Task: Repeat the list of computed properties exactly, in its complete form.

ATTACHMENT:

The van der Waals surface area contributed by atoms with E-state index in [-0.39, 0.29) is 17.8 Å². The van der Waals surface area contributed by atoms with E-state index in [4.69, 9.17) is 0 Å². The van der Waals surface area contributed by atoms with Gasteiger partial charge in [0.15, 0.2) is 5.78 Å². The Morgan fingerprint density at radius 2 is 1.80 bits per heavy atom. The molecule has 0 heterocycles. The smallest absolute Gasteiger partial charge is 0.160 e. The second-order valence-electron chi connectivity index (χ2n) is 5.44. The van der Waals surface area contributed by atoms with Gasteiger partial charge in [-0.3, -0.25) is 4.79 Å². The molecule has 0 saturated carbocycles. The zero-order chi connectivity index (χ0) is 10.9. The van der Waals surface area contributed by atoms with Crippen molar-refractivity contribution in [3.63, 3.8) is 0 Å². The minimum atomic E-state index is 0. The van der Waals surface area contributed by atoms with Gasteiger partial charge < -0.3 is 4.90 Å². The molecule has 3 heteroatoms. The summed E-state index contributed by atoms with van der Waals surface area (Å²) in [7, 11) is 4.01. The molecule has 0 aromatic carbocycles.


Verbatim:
The van der Waals surface area contributed by atoms with E-state index in [-0.39, 0.29) is 17.8 Å². The van der Waals surface area contributed by atoms with E-state index in [4.69, 9.17) is 0 Å². The van der Waals surface area contributed by atoms with Gasteiger partial charge in [0.15, 0.2) is 5.78 Å². The Morgan fingerprint density at radius 2 is 1.80 bits per heavy atom. The molecule has 0 heterocycles. The smallest absolute Gasteiger partial charge is 0.160 e. The second-order valence-electron chi connectivity index (χ2n) is 5.44. The van der Waals surface area contributed by atoms with Gasteiger partial charge in [-0.3, -0.25) is 4.79 Å². The molecule has 0 saturated carbocycles. The zero-order chi connectivity index (χ0) is 10.9. The van der Waals surface area contributed by atoms with Crippen molar-refractivity contribution in [3.63, 3.8) is 0 Å². The minimum atomic E-state index is 0. The van der Waals surface area contributed by atoms with Gasteiger partial charge < -0.3 is 4.90 Å². The molecule has 3 heteroatoms. The summed E-state index contributed by atoms with van der Waals surface area (Å²) in [7, 11) is 4.01. The molecule has 0 aromatic carbocycles.